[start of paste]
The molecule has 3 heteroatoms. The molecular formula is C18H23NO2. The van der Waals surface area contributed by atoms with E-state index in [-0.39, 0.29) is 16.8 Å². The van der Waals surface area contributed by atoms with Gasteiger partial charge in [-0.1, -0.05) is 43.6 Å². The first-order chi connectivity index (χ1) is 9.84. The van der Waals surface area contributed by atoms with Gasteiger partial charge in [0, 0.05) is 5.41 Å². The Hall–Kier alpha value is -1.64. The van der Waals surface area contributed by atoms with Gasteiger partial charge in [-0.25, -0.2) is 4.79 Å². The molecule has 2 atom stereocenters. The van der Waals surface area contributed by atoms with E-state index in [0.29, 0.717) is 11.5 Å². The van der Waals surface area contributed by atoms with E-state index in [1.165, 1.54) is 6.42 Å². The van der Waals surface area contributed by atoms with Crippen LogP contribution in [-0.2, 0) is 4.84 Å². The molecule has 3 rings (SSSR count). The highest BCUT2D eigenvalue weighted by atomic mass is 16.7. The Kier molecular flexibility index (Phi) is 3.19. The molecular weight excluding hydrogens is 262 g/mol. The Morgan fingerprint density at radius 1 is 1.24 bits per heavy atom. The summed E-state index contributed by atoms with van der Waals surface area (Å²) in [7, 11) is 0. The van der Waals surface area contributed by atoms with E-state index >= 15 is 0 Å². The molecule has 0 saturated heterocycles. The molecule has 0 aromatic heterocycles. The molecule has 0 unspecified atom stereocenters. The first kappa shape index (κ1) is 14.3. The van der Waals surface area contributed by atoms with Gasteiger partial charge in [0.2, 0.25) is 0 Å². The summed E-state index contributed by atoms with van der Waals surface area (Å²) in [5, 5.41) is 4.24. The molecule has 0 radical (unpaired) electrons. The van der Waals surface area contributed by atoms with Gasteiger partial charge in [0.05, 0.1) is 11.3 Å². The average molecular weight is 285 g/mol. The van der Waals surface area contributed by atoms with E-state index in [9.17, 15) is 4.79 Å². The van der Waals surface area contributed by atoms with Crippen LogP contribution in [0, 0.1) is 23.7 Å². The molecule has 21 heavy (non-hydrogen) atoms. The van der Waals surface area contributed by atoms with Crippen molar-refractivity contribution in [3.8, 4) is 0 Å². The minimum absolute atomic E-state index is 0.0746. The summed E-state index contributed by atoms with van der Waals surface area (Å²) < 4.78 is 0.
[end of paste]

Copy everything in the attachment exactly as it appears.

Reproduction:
The molecule has 3 heteroatoms. The molecular formula is C18H23NO2. The van der Waals surface area contributed by atoms with E-state index in [-0.39, 0.29) is 16.8 Å². The van der Waals surface area contributed by atoms with Gasteiger partial charge in [-0.1, -0.05) is 43.6 Å². The first-order chi connectivity index (χ1) is 9.84. The van der Waals surface area contributed by atoms with Gasteiger partial charge in [0, 0.05) is 5.41 Å². The Hall–Kier alpha value is -1.64. The van der Waals surface area contributed by atoms with Gasteiger partial charge in [-0.25, -0.2) is 4.79 Å². The molecule has 2 atom stereocenters. The van der Waals surface area contributed by atoms with E-state index in [0.29, 0.717) is 11.5 Å². The van der Waals surface area contributed by atoms with E-state index in [1.165, 1.54) is 6.42 Å². The van der Waals surface area contributed by atoms with Crippen LogP contribution in [-0.2, 0) is 4.84 Å². The molecule has 3 rings (SSSR count). The highest BCUT2D eigenvalue weighted by atomic mass is 16.7. The Kier molecular flexibility index (Phi) is 3.19. The molecular weight excluding hydrogens is 262 g/mol. The Morgan fingerprint density at radius 1 is 1.24 bits per heavy atom. The summed E-state index contributed by atoms with van der Waals surface area (Å²) in [7, 11) is 0. The van der Waals surface area contributed by atoms with E-state index >= 15 is 0 Å². The molecule has 0 saturated heterocycles. The molecule has 0 aromatic heterocycles. The molecule has 0 unspecified atom stereocenters. The first kappa shape index (κ1) is 14.3. The van der Waals surface area contributed by atoms with Gasteiger partial charge in [0.2, 0.25) is 0 Å². The summed E-state index contributed by atoms with van der Waals surface area (Å²) in [5, 5.41) is 4.24. The molecule has 0 radical (unpaired) electrons. The van der Waals surface area contributed by atoms with Gasteiger partial charge in [0.05, 0.1) is 11.3 Å². The average molecular weight is 285 g/mol. The van der Waals surface area contributed by atoms with E-state index in [9.17, 15) is 4.79 Å². The van der Waals surface area contributed by atoms with Crippen LogP contribution in [0, 0.1) is 23.7 Å². The molecule has 21 heavy (non-hydrogen) atoms. The van der Waals surface area contributed by atoms with Crippen molar-refractivity contribution in [3.8, 4) is 0 Å². The minimum absolute atomic E-state index is 0.0746. The summed E-state index contributed by atoms with van der Waals surface area (Å²) < 4.78 is 0.